See the World Anew with Google Glass

Posted on May 17, 2013 by

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Google Glass has many people wondering where technology is heading. It is probably the most technologically advanced item known to the public.

Google is in big competition to be at the top of the technology chain, going up against companies such as Apple and Microsoft, and they seem to be handling themselves very nicely.

With their new product, Google Glass, they are completely reshaping what technology is going to be like. Glass is a great new form of technology completely unheard of before Google decided to announce it publicly.

Google’s team started working on project glass over a year ago and recently released its new product to developers for $1,500 to be tested and for applications to be made for it. 

But what exactly is Glass?

Glass is a brand new technology Google has been working on. It puts a smartphone right in front of the user at all times and, remarkably, somehow doesn’t pose a big distraction.

It has an eyeglass frame with interchangeable clear or dark lenses, but the amazing part of Glass is what is attached to the right earpiece.

On the right side of the frame is a technology that shocks and amazes people worldwide. It runs almost the length of the earpiece and wraps over the front a little.

Glass has a little rectangular prism of glass that sits off the piece of technology and is adjusted to be right above your right eye. A screen is then refracted onto there. The screen refracted is small, but close to the eye. It gives the illusion that it is a 25 inch screen from 8 feet away. Glass also has a camera on the front, which wearers can use to take first person pictures or videos.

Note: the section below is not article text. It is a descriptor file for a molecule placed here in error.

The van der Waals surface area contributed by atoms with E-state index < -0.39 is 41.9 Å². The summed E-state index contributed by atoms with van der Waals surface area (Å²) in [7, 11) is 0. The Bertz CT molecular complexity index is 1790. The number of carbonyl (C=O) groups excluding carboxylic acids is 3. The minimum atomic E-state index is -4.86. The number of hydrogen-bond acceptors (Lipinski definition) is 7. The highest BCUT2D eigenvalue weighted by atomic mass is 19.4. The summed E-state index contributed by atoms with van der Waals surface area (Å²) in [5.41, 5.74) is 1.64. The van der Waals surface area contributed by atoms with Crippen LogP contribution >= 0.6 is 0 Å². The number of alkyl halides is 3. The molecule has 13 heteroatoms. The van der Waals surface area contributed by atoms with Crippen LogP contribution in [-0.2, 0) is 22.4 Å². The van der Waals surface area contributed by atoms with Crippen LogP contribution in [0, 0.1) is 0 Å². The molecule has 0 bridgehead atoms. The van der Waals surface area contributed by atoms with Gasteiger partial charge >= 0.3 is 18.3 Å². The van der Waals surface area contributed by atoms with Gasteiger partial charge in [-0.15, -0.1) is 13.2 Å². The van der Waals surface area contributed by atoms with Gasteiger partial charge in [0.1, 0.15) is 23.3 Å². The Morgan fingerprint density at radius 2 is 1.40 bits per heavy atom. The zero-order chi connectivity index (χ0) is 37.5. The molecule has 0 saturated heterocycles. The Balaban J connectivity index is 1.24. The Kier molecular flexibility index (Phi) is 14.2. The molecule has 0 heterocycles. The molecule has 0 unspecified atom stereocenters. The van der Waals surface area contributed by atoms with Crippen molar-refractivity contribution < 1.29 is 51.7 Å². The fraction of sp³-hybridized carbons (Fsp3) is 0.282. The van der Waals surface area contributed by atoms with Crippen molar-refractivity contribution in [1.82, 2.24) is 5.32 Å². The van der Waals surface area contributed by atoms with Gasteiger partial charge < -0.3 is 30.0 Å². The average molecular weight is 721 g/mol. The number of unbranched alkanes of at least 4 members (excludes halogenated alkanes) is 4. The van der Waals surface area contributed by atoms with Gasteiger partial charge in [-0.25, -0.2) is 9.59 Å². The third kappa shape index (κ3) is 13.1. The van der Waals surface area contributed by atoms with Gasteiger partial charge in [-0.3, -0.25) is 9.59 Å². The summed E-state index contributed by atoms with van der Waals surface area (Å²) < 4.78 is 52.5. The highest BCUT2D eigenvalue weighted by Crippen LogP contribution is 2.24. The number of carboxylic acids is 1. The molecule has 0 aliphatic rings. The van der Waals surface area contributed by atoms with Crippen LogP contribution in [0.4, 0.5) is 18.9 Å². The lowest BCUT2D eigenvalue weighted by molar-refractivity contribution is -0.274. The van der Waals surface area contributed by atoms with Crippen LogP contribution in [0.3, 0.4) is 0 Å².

Many wonder how Glass is controlled. There are two main ways to control Glass at this point, with hopefully more on the way.

The main way, is by using voice. For example, users can say things such as, “Glass, take a picture” or “Glass, Google how long is the Brooklyn Bridge?” and Glass will perform whatever ask on command.

Users may also navigate through Glass by using the touchpad on the side. He or she can slide a finger forward and backward on it to go side to side, and down to go back to the home screen.

Glass has many great functions to it. The simplest includes taking pictures, recording videos, searching Google, and sending messages. What may perhaps be the most useful feature is its navigation ability. When linked to a phone, users can say , “Glass, get directions to Fleetwood Area High School.” Using Google Maps, the Glass will procure directions and put a GPS screen up on its refracting glass.

As of now, Glass is only out to those couple thousand lucky developers, but Google is hoping to start rolling it out to the public at the beginning of 2014, costing considerably less than the $1,500 it cost for the developers.

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